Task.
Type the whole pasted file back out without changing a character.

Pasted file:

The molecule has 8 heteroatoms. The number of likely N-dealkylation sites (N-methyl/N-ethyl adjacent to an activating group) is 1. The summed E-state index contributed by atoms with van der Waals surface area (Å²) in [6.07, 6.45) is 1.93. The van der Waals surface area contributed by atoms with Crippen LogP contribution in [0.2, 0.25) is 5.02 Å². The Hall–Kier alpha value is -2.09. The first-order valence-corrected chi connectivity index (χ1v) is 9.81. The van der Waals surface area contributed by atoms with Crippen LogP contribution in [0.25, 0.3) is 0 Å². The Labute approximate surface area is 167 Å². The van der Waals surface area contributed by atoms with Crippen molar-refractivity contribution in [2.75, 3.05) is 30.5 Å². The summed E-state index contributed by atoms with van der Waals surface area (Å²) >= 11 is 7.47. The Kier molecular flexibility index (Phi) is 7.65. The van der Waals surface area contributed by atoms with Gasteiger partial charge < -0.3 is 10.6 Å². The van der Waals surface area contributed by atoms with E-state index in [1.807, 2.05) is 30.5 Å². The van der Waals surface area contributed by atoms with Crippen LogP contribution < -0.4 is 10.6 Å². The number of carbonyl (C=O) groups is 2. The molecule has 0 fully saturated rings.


The molecule has 8 heteroatoms. The number of likely N-dealkylation sites (N-methyl/N-ethyl adjacent to an activating group) is 1. The summed E-state index contributed by atoms with van der Waals surface area (Å²) in [6.07, 6.45) is 1.93. The van der Waals surface area contributed by atoms with Crippen LogP contribution in [0.2, 0.25) is 5.02 Å². The Hall–Kier alpha value is -2.09. The first-order valence-corrected chi connectivity index (χ1v) is 9.81. The van der Waals surface area contributed by atoms with Crippen LogP contribution in [0.25, 0.3) is 0 Å². The Labute approximate surface area is 167 Å². The van der Waals surface area contributed by atoms with Crippen molar-refractivity contribution in [2.75, 3.05) is 30.5 Å². The summed E-state index contributed by atoms with van der Waals surface area (Å²) >= 11 is 7.47. The Kier molecular flexibility index (Phi) is 7.65. The van der Waals surface area contributed by atoms with Gasteiger partial charge < -0.3 is 10.6 Å². The van der Waals surface area contributed by atoms with E-state index in [1.807, 2.05) is 30.5 Å². The van der Waals surface area contributed by atoms with Crippen LogP contribution < -0.4 is 10.6 Å². The number of carbonyl (C=O) groups is 2. The molecule has 0 fully saturated rings.